Published by Penguin on March 22nd 2016
Genres: Fiction, Historical Fiction
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“Reader, I murdered him.” A sensitive orphan, Jane Steele suffers first at the hands of her spiteful aunt and predatory cousin, then at a grim school where she fights for her very life until escaping to London, leaving the corpses of her tormentors behind her. After years of hiding from the law while penning macabre “last confessions” of the recently hanged, Jane thrills at discovering an advertisement. Her aunt has died and her childhood home has a new master: Mr. Charles Thornfield, who seeks a governess. Burning to know whether she is in fact the rightful heir, Jane takes the position incognito, and learns that Highgate House is full of marvelously strange new residents—the fascinating but caustic Mr. Thornfield, an army doctor returned from the Sikh Wars, and the gracious Sikh butler Mr. Sardar Singh, whose history with Mr. Thornfield appears far deeper and darker than they pretend. As Jane catches ominous glimpses of the pair’s violent history and falls in love with the gruffly tragic Mr. Thornfield, she faces a terrible dilemma: can she possess him—body, soul, and secrets—without revealing her own murderous past?
The first 1/3-1/2 of this book was really great.
Jane Steele is being called a retelling of Jane Eyre, but it isn’t. The narrator presents the story as an autobiography and claims to have read Bronte’s most famous novel and “the work inspires me to imitative acts”. And Jane Steele’s life does indeed resemble that of Jane Eyre.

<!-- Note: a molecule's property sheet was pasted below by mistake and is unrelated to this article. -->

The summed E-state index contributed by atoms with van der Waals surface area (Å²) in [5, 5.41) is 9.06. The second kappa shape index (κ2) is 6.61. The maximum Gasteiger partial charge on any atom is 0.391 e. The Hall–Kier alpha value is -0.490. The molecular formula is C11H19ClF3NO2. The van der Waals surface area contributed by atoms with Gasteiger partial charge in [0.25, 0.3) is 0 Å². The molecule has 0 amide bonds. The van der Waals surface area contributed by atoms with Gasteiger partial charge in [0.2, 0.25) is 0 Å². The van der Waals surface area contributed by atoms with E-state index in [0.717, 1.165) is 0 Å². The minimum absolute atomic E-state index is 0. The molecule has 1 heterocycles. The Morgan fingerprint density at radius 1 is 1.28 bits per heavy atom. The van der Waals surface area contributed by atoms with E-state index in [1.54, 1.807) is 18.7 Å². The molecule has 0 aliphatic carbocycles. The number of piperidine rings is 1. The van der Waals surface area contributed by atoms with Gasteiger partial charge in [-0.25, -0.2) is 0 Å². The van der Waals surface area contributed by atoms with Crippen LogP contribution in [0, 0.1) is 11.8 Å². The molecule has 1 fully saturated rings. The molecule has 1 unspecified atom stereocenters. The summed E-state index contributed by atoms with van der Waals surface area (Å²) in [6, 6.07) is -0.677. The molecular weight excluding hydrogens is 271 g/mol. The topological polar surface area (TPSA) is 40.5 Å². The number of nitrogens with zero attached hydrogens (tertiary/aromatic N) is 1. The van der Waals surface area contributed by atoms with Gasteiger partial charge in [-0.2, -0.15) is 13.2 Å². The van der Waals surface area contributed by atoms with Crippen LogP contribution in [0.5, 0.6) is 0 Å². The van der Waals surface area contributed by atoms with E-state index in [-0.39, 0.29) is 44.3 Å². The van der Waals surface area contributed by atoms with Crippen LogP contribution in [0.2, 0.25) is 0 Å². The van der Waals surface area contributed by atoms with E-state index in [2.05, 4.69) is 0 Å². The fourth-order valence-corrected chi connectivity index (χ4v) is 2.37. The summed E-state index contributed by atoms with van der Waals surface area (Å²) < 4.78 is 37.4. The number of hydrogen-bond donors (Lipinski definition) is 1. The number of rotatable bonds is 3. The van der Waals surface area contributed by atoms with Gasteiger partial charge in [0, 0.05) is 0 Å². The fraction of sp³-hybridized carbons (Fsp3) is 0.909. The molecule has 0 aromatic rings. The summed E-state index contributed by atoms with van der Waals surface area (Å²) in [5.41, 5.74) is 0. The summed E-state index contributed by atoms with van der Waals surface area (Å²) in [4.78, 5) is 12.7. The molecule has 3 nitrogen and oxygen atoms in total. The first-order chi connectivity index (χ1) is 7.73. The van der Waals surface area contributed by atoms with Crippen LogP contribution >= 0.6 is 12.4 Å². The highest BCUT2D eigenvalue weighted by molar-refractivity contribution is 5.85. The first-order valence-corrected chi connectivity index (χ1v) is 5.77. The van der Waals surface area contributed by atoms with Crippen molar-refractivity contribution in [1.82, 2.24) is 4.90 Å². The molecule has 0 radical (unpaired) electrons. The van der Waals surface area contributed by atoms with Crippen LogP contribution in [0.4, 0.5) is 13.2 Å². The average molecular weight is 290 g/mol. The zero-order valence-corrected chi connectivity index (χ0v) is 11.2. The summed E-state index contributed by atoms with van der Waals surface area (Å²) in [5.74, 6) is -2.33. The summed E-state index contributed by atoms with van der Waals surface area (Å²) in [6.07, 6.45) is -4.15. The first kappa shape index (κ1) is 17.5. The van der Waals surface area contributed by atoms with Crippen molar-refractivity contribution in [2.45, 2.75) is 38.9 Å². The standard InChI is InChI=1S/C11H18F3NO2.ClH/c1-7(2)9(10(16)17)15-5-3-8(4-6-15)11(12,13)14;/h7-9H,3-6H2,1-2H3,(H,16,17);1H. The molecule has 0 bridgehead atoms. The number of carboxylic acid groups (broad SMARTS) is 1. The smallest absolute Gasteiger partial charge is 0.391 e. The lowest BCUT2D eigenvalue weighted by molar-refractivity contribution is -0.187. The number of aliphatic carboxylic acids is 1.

But with a huge twist – a lot more blood, murder and vengeance.
Regardless of whether you like Jane Eyre or not (and I do), it’s hard to not be pulled in by Jane Steele’s narrative voice. Her mother dies, leaving her orphaned and at the mercy of her constantly-disapproving aunt, who later sends her to a strict, miserable boarding school. But that’s not before she commits her first murder.
Steele is fuelled by fire and vengeance. She is not afraid to get her hands dirty. And even though she seems increasingly nuts and lacking in human empathy, the author somehow manages to convince the reader that her crimes were warranted. From attempted rapists to sanctimonious religious hypocrites, Steele is a serial killer with strong – and often understandable – motivations.
Her time at boarding school is my favourite part of the story because that place is horrid. Nothing drags you into a story like a nice serving of despair and unfairness to really piss you off. And the boarding school is full of it. As well as the angst, there’s also some great (but complex and not always loyal) female friendships. The section ends with blood and drama, and it was sad to see the novel never quite reach that level again.
Truth be told, once Jane Steele becomes a governess for Mr Thornfield, the story kind of loses its momentum. Every bit of excitement and bloodthirsty drama is gradually drained away as the romance is introduced (though gradually; no instalove in sight) and Jane finds a place for herself in Thornfield’s life.
The pacing slowed and it became far less compelling. A disappointing and anticlimactic, if not unexpected, end to a novel that started so well.